Type 1 Diabetes usually affects younger people, although it may occur at any age. Type 1 Diabetes is an autoimmune disorder wherein the immune system mistakes the healthy beta cells in the pancreas as foreign invaders and attacks them. Unlike Type 2 Diabetes, Type 1 Diabetes is not a disease brought on by lifestyle choices, but healthy lifestyle choices CAN and DOES positively affect both types.
Choose a healthy lifestyle and a healthy diet.
Choosing a healthy lifestyle is generally beneficial for everyone’s overall health, but especially for those whose blood sugar levels need to be controlled to help prevent the complications related to diabetes. Here are some tips to help you to help yourself:
☐ Timing your meals: Meal timing is crucial to the treatment and management of Type 1 diabetes, since it may affect the efficiency of your insulin intake. It’s extremely important for you to match your meals with your insulin doses. The best time to eat your meal depends on the type of insulin that you’re taking. Regular insulin should be taken 30 minutes before a meal. Eating foods with low glycemic load allows the blood sugar to slowly rise, giving the insulin ample time to take effect.
☐ Watch your carb intake: Make sure that you monitor your carbohydrate intake. Carbs include starches, sugars and fiber. Your body converts starches and sugars into glucose, enters your bloodstream and increases your BG levels.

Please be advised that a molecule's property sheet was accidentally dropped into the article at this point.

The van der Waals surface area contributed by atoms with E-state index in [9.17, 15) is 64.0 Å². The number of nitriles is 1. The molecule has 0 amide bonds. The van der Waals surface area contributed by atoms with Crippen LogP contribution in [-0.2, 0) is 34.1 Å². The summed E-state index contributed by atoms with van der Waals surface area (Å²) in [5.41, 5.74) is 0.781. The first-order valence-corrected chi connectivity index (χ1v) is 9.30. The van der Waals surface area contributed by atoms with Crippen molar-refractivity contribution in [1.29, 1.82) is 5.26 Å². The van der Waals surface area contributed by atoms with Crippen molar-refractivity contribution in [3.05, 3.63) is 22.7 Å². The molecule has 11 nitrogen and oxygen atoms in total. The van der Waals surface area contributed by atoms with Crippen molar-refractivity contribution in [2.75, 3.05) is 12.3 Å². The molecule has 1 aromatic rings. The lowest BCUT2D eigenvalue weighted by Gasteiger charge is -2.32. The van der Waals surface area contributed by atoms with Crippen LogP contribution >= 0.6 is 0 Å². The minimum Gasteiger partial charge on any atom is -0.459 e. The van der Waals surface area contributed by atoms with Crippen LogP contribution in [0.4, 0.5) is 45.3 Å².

☐ Avoid sugars: Sugar, in moderate amounts, is essential to our body. As a carbohydrate, it helps supply you with the energy you need for your daily activities. All of your cells use it. But at the same time, sugar is also a calorie, and once it is consumed in excess, negative effects to your health will follow. Excessive amounts of sugar can result in obesity, diabetes, heart damage or failure, cancer cell production, depletion of brain power, and shorter lifespans.
Avoiding foods with high sugar content is definitely easier said than done these days, given the massive amounts of it in everything. It’s everywhere, not just the usual suspects like energy drinks, sodas, candy bars, and cereals, but also bread, and peanut butter. Even more dangerous than sugar is the world of artificial sweeteners, often marketed as a healthy alternative to sugar, and are anything but healthy.
☐ Eat nutritious foods: Avoid eating processed foods. Most contain sugar, preservatives, trans fat, refined flour, and other unhealthy ingredients. Fill your plate with wholesome foods that are rich in vitamins and minerals. You should consume foods that are high in healthy fats and probiotics, since these may help you gain better control of your blood glucose levels. Everyone has access to them.
☐ Exercise regularly — Following a consistently active lifestyle may help regulate your blood sugar levels, as it allows your body to use insulin more efficiently. It also helps reduce your risk of developing complications, such as heart disease and stroke. It’s important to note that your physical activities and diet plan significantly affect your blood glucose levels. Make sure that you consult your physician before making any changes to your lifestyle habits and dietary plan.
☐ Regular Monitoring your glucose levels is a must! — Don’t mess with this. Before and after mealtimes. Before and after exercising. Before sleeping. When you’re not feeling well.
☐ Don’t let Diabetes define you, depress you, or discourage you. Choose well, and you will live well. Enjoy life. Be healthy and be wise.